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'The Circle,' human kidneys and the rest of the best business stuff this week

“The Circle”

If you work at a tech company, have a Twitter account or read things on the computer, chances are you’ve heard of Dave Eggers’ latest, “The Circle.” It’s about a tech company that quite literally wants to take over the world. I’d tell you how it ends, but I love it too much to finish those last 40 pages before I’ve guessed every plausible ending. Here’s an excerpt, published in the New York Times magazine. Meg Graham

How a vegan mayo maker increases production 80-fold

It takes a lot of yellow beans to get ready for Whole Foods. Hampton Creek foods, makers of the no-egg Just Mayo, had the good fortune of getting selected by the healthy foods heavyweight. Now they must figure out how to go from producing 80,000 pounds of vegan mayo over two years to making 3.2 million pounds in just one. Businessweek breaks down all the things the team had to find out, plus the one thing they did know: “We can’t f— it up.” Sarah Collins

Print is dead!

Long live the tablet! At a Magazine Publishers Association conference this week, Google chairman Eric Schmidt talked about a future that is decidedly mobile, saying he’s confident that magazines’ future is not in print, but on tablets. For my sake, let’s hope that’s the case for newspapers as well. Rex Chekal

Human kidneys for sale

You know the phrase: When the economy gets tough, people sell body parts. The market for human eggs, hair and kidneys has heated up, according to Bloomberg. And here’s a sentence worth tweeting: In all but two quarters since the beginning of 2011, “hair,” “eggs,” or “kidney” have been among the top four autofill results for the Google search query, “I want to sell my …. ” Matt Present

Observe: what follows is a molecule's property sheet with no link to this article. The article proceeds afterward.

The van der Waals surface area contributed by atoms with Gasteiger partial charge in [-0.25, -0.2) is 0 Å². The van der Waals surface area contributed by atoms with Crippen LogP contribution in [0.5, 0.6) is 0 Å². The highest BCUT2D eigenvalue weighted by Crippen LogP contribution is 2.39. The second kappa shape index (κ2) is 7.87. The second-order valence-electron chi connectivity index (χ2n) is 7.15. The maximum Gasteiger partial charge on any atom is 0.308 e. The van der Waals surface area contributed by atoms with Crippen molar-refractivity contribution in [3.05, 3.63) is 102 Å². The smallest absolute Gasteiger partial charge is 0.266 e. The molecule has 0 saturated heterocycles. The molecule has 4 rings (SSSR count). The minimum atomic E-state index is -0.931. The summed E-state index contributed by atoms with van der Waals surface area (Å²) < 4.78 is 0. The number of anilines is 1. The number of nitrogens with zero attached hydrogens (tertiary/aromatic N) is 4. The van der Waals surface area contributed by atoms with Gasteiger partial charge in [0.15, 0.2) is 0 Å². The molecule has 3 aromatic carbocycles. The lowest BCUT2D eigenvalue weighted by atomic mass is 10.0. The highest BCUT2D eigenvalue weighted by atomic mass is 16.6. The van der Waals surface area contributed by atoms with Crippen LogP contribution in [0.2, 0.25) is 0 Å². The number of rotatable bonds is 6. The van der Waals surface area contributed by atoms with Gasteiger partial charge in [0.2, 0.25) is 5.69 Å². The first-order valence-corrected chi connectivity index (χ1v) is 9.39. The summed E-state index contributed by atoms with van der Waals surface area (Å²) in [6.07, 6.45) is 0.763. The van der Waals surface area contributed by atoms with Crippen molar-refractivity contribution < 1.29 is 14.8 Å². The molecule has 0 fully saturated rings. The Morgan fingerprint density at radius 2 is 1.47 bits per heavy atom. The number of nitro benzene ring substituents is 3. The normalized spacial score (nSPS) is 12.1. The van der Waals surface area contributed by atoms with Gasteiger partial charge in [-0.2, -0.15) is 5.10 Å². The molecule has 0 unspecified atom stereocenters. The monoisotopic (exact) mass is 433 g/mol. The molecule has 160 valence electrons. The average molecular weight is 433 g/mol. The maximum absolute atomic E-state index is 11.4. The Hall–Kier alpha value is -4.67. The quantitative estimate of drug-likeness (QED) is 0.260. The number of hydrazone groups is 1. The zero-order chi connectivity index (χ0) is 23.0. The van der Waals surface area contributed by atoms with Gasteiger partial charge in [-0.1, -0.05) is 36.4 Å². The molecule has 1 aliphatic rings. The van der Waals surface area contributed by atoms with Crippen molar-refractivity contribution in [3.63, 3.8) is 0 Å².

Why LinkedIn is done being modest

The social network has big plans to take over the hours of your day that aren’t devoted to work, which sounds kind of horrible, actually. But if the rest of the apps are like its Pulse — art director Rex Chekal’s most-used app — it may not be so bad after all. Sarah Collins

It’s time to start taking Pinterest seriously

Seems lots of folks were surprised that Pinterest, after its latest hefty round of funding, is now valued at $3.8 billion. There are a number of reasons for this reaction: no revenue, for one. Another may be the distance between who uses Pinterest — 80 percent women, many Midwestern — and who writes about its funding rounds: men on the coasts. Daily Intelligencer tries to pin it down. (Sorry.) Sara White